DC training does have periodization it just isn’t worded as such. It’s blast for X weeks and then cruise for 2 weeks. Which is a X week intensification period Followed by 2 weeks of cruising. Or however you program it. (I can’t remember off the top of my head how long each period lasts)
And PC stuff is influenced by DC as he ran it for so long and it shows through in his beliefs on muscle building.
There’s nothing wrong with what you’re doing especially if you’re kinda new. If I remember correctly, the 8-12 model for progression PC put out was for new/ intermediate lifters so I think if you’re making progress keep going.
Also as an added note, don’t get caught up in what’s optimal vs sub optimal. If you’re showing progress don’t stop what you’re doing until you aren’t showing progress. Then you can start over thinking things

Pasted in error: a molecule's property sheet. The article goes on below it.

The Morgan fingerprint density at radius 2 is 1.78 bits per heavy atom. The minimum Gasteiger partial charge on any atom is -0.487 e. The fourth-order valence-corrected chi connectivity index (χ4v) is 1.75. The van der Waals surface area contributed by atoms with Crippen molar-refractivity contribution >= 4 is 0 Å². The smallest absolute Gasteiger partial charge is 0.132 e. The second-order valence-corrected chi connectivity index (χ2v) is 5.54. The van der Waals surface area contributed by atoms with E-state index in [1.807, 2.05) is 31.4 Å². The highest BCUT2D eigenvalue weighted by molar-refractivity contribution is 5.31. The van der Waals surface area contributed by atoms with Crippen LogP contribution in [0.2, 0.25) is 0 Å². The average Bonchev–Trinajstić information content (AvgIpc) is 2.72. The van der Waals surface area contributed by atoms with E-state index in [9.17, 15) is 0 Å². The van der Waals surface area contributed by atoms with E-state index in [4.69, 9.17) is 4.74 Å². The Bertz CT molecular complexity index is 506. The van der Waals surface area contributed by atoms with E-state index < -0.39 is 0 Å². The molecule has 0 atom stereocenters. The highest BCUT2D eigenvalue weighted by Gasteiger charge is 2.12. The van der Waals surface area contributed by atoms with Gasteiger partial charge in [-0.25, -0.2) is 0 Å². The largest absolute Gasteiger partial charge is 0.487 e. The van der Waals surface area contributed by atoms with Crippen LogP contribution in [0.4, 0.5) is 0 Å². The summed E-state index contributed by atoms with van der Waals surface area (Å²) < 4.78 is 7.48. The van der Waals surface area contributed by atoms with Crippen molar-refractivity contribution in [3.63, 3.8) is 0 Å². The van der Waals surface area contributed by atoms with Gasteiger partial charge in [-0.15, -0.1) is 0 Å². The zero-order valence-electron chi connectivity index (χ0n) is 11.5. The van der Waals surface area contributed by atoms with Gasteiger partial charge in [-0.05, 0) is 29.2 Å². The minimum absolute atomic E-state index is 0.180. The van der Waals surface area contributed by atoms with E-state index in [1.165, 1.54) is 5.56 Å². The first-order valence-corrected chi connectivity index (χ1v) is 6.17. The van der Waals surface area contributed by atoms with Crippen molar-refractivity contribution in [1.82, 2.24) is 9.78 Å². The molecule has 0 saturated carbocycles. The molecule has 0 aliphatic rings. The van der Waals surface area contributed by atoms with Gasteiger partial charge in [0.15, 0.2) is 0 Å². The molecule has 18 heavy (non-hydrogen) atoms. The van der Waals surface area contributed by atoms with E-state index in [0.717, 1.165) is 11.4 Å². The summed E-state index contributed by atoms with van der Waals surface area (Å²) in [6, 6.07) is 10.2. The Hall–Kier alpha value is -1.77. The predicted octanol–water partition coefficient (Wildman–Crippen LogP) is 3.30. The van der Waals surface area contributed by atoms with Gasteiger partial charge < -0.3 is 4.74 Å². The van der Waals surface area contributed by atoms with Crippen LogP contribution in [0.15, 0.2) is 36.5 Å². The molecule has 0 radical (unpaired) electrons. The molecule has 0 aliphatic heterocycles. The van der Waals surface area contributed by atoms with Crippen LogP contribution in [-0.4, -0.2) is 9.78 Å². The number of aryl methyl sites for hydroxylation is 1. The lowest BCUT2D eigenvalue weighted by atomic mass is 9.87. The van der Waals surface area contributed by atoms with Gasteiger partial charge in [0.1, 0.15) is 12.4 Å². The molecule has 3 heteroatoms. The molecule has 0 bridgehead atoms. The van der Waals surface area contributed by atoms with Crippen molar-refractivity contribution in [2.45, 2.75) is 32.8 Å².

Are you having any issues with the plan you’re using now? Are you cool with all the lifts you’re doing? Do you like the 8-10 rep range for everything? Is everything growing at the same rate, like nothing is lagging?
Ideally, if you were going to make changes it would be to tweak stuff that’s not working so great.
What’s your guys thoughts on doing a bro split as opposed to something like push pull?
As long as intensity and overload are there, frequency isn’t as important as it may seem
I think it’s awesome. If you call it press, deadlift, squat, bench, it’s also scientifically sound and strong person-proven